113LQ8 - Lecture Quiz #8 (5 pts) Hybrid Orbitals CHM...

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Unformatted text preview: Lecture Quiz #8 (5 pts) Hybrid Orbitals CHM 113-Dr. Ron Briggs Detach this page as proof of completion and turn in to the box for your Recitation Section. You can keep the remaining pages as a study aide. Name: Recitation Section (circle one): R1 R2 R3 R4 R5 R6 R7 R8 R9 R11 R12 R13 R14 R15 R16 R17 R18 R19 R20 Recitation Table (circle one): H He Li Be B C N O F Ne Na Mg CHM 113 Dr. Ron Briggs Hybridization (Ch. 9) 1 Hybrid Orbitals (Ch. 9) Many chemists describe the arrangement of electrons around an atom in a molecule using different terminology than the VSEPR model that weve been using. In this alternate terminology, the electron pairs around the central atom in a molecule are said to reside in a set of orbitals (domains) that are constructed from the usual set of atomic orbitals (s, p, d) for the atom. Recall from Ch. 6 that the shapes of the s, p, and d atomic orbitals look like this: s-orbital p-orbitals d-orbitals CHM 113 Dr. Ron Briggs Hybridization (Ch. 9) 2 These orbitals contain the valence electrons in an atom. A covalent bond is formed when these atomic orbitals overlap. Three possibilities of such overlap are shown below: The extent of this overlap is predicted by quantum mechanics and can be plotted on a potential energy diagram like this one for the H 2 molecule (which results from two hydrogen 1s orbitals overlapping): In this plot, the lowest energy state for the H 2 molecule is when the H atoms are 0.74 Angstroms () apart from each other. Therefore, we can predict that the H 2 bond distance is 0.74 Angstroms. To form new bonds, atomic orbitals mix (hybridize) to form new orbitals. To show how this happens, lets look at an electron box diagram for Be to explain the bonding in the linear molecule BeF 2 . The normal diagram for Be (4 electrons) looks like this: Overlap of (a) two s-orbitals, (b) one s and one p-orbital, and (c) two p-orbitals CHM 113 Dr. Ron Briggs Hybridization (Ch. 9) 3 In the diagram above, we can see that there are no unpaired electrons and the picture is not sufficient to explain how Be is able to form bonds by sharing electrons with another atom. However, if one of the 2s electrons jumps up to the 2p level, the diagram looks like this: Be now has two unpaired electrons and can form two covalent bonds with another atom. If we then hybridize (mix together) the 2s and 2p orbitals, we have two equivalent orbitals:...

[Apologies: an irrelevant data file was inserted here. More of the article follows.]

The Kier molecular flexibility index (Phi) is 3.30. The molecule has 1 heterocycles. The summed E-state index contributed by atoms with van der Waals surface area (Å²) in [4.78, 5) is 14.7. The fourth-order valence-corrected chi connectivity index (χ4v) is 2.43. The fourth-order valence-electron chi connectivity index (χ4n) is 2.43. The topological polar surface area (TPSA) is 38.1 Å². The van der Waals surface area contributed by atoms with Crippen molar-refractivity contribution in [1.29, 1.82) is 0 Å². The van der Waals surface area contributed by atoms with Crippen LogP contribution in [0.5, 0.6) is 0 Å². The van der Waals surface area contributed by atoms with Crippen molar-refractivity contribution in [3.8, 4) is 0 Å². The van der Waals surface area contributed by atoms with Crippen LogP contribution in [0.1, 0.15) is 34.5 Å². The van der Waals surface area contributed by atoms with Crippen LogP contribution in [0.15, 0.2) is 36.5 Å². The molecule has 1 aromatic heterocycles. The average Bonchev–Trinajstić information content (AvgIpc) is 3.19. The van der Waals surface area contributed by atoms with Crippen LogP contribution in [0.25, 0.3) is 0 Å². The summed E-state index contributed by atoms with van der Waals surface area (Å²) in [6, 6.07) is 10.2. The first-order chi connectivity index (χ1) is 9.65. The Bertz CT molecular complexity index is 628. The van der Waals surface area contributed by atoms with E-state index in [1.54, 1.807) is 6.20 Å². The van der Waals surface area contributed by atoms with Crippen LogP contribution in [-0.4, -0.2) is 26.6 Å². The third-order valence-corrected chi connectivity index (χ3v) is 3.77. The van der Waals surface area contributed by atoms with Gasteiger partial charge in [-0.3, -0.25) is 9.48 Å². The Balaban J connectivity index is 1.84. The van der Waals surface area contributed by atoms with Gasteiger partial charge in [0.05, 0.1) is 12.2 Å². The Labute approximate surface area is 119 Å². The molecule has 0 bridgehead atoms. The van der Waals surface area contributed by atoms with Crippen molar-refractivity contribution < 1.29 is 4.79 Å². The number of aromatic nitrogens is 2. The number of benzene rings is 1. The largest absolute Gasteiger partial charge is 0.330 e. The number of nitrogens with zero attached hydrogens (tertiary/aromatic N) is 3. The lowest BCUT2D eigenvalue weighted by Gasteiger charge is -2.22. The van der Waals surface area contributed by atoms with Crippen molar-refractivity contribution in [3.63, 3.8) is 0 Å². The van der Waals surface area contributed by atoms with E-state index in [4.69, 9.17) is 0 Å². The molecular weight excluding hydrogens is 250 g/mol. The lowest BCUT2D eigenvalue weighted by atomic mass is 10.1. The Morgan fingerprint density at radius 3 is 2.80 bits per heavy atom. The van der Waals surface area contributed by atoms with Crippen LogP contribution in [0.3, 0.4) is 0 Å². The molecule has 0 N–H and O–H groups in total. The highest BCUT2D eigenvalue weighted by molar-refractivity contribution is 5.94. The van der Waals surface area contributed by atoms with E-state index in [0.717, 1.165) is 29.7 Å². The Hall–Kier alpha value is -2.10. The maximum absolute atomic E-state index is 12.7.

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This note was uploaded on 02/28/2012 for the course CHM 72052 taught by Professor Reilly during the Fall '09 term at ASU.

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113LQ8 - Lecture Quiz #8 (5 pts) Hybrid Orbitals CHM...

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